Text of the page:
According to new research, expats working in Russia are more optimistic about the country’s economic future than Russians. Almost half of expat respondents (48 percent) are either “optimistic,” or “very optimistic,” about the Russian economy over the next 12 months, compared to only 23 percent of Russians who share this view, according to a survey by Antal, a recruitment company.
Even more, many expat workers have long-term plans in Russia, with the majority (58 percent) preferring to stay in the country for at least five more years, while only three percent plan to leave within a year.
What are the reasons for such enthusiasm? Starting from remuneration - sometimes pegged to the Euro, or the U.S. dollar - to generous benefits, foreign employees largely enjoy better living conditions compared to their Russian colleagues.
Expats also receive more benefits, and in most cases they get a mobile phone allowance, health insurance, a car allowance, flexible working hours, housing allowance, as well as parking and health insurance for their families. Who wouldn’t like that?
Speaking about salary, it hasn’t grown much. In 2017, 40 percent of expats had a salary increase, but 52 percent saw their salary unchanged. Only eight percent had a salary decrease. Also, the salary is increasingly pegged to the ruble. In 2015, 36 percent of expats had their income pegged to the ruble, while in 2017 this number reached 52 percent.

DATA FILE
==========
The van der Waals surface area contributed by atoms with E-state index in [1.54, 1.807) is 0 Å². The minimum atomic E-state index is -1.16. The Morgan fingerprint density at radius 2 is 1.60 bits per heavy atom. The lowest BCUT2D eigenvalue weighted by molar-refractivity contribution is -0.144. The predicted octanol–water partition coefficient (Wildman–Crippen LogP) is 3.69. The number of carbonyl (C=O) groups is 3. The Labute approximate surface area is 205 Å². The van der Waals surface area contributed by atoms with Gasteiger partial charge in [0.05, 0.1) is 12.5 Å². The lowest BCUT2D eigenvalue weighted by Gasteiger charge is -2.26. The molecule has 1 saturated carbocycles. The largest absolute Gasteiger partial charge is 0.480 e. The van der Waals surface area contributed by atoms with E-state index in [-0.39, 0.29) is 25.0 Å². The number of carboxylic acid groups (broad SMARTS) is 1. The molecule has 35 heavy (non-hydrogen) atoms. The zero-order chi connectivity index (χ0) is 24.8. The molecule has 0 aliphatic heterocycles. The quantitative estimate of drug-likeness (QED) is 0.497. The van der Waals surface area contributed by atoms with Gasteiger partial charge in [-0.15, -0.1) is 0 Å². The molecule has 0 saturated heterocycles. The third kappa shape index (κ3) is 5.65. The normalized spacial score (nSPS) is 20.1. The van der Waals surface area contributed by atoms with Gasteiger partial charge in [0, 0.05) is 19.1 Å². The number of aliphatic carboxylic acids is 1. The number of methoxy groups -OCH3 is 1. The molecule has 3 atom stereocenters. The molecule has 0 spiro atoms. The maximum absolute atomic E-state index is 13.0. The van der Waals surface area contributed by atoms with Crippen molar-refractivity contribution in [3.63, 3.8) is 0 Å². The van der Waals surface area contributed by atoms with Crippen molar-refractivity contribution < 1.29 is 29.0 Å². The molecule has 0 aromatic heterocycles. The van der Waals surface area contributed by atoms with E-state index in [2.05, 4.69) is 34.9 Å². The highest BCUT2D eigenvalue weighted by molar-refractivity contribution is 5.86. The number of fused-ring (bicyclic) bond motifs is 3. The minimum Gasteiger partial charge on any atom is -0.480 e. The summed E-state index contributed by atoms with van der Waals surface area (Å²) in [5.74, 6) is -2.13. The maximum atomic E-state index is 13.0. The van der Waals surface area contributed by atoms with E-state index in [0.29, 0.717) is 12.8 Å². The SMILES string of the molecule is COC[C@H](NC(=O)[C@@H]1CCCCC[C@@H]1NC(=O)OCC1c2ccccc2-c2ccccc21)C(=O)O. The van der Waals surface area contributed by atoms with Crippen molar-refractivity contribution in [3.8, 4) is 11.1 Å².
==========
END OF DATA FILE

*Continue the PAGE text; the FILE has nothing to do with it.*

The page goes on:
“Since 2014 the demand [among Russian companies] for expat professionals has fallen by six fold,” Pavel Butenko, director of marketing, sales and innovation development at INTOUCH, a Moscow Insurance company, told Russia Beyond.
“This is not surprising given that the economic crisis and the ruble devaluation made it unprofitable to hire foreign specialists. Before the ruble devaluation, it was easier to hire a foreign employee and pay him or her a decent salary. Now, the difference in exchange rates makes it quite costly. Today, it’s easier to hire a Russian professional who will work for an equal or smaller salary,” Butenko added.
While some companies have replaced highly qualified foreign staff with local specialists, expats remain in Russia and always will be here, says Luc Jones, partner and commercial director at Antal Russia.
The market has changed over the past decade, substituting foreign staff with locals, but those who want to stay in Russia have started working on a local contract, or are resigned to teaching English.
“The upshot is that if you want to work in Russia as a foreigner, you need to be able to do something that locals can’t do, or be able to do it better, or differently. ‘Expat’ itself is no longer a profession,” said Jones.
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